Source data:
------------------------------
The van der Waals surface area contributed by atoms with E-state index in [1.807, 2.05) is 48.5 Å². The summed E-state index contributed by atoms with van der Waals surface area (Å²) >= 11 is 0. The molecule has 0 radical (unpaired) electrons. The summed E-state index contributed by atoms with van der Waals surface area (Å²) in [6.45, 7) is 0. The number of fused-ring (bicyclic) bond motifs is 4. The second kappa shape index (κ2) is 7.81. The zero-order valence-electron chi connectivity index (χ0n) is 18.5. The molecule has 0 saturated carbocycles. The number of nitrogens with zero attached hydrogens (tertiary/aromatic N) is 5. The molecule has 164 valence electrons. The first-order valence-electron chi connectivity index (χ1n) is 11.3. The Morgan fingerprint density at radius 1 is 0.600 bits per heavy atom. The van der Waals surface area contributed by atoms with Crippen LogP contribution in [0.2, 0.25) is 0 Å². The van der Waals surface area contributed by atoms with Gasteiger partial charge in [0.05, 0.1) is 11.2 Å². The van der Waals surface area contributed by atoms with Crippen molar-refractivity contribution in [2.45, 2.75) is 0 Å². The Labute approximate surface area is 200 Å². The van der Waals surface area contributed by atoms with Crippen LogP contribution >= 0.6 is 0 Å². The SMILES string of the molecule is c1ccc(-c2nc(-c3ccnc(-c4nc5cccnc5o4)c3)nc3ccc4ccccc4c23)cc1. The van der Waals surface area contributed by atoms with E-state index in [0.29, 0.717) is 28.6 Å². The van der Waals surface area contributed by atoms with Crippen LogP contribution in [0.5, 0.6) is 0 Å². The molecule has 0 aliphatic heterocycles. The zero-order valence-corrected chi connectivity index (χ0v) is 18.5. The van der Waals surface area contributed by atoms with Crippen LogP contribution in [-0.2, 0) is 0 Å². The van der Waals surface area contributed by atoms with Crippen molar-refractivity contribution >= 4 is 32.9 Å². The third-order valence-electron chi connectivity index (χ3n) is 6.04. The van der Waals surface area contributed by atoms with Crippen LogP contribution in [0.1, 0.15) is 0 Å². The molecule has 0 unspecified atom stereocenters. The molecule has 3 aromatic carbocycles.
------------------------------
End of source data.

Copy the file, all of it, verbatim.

The van der Waals surface area contributed by atoms with E-state index in [1.807, 2.05) is 48.5 Å². The summed E-state index contributed by atoms with van der Waals surface area (Å²) >= 11 is 0. The molecule has 0 radical (unpaired) electrons. The summed E-state index contributed by atoms with van der Waals surface area (Å²) in [6.45, 7) is 0. The number of fused-ring (bicyclic) bond motifs is 4. The second kappa shape index (κ2) is 7.81. The zero-order valence-electron chi connectivity index (χ0n) is 18.5. The molecule has 0 saturated carbocycles. The number of nitrogens with zero attached hydrogens (tertiary/aromatic N) is 5. The molecule has 164 valence electrons. The first-order valence-electron chi connectivity index (χ1n) is 11.3. The Morgan fingerprint density at radius 1 is 0.600 bits per heavy atom. The van der Waals surface area contributed by atoms with Crippen LogP contribution in [0.2, 0.25) is 0 Å². The van der Waals surface area contributed by atoms with Gasteiger partial charge in [0.05, 0.1) is 11.2 Å². The van der Waals surface area contributed by atoms with Crippen molar-refractivity contribution in [2.45, 2.75) is 0 Å². The Labute approximate surface area is 200 Å². The van der Waals surface area contributed by atoms with Crippen LogP contribution >= 0.6 is 0 Å². The SMILES string of the molecule is c1ccc(-c2nc(-c3ccnc(-c4nc5cccnc5o4)c3)nc3ccc4ccccc4c23)cc1. The van der Waals surface area contributed by atoms with E-state index in [0.29, 0.717) is 28.6 Å². The van der Waals surface area contributed by atoms with Crippen LogP contribution in [0.5, 0.6) is 0 Å². The molecule has 0 aliphatic heterocycles. The zero-order valence-corrected chi connectivity index (χ0v) is 18.5. The van der Waals surface area contributed by atoms with Crippen LogP contribution in [-0.2, 0) is 0 Å². The van der Waals surface area contributed by atoms with Crippen molar-refractivity contribution >= 4 is 32.9 Å². The third-order valence-electron chi connectivity index (χ3n) is 6.04. The van der Waals surface area contributed by atoms with Crippen LogP contribution in [0.1, 0.15) is 0 Å². The molecule has 0 unspecified atom stereocenters. The molecule has 3 aromatic carbocycles.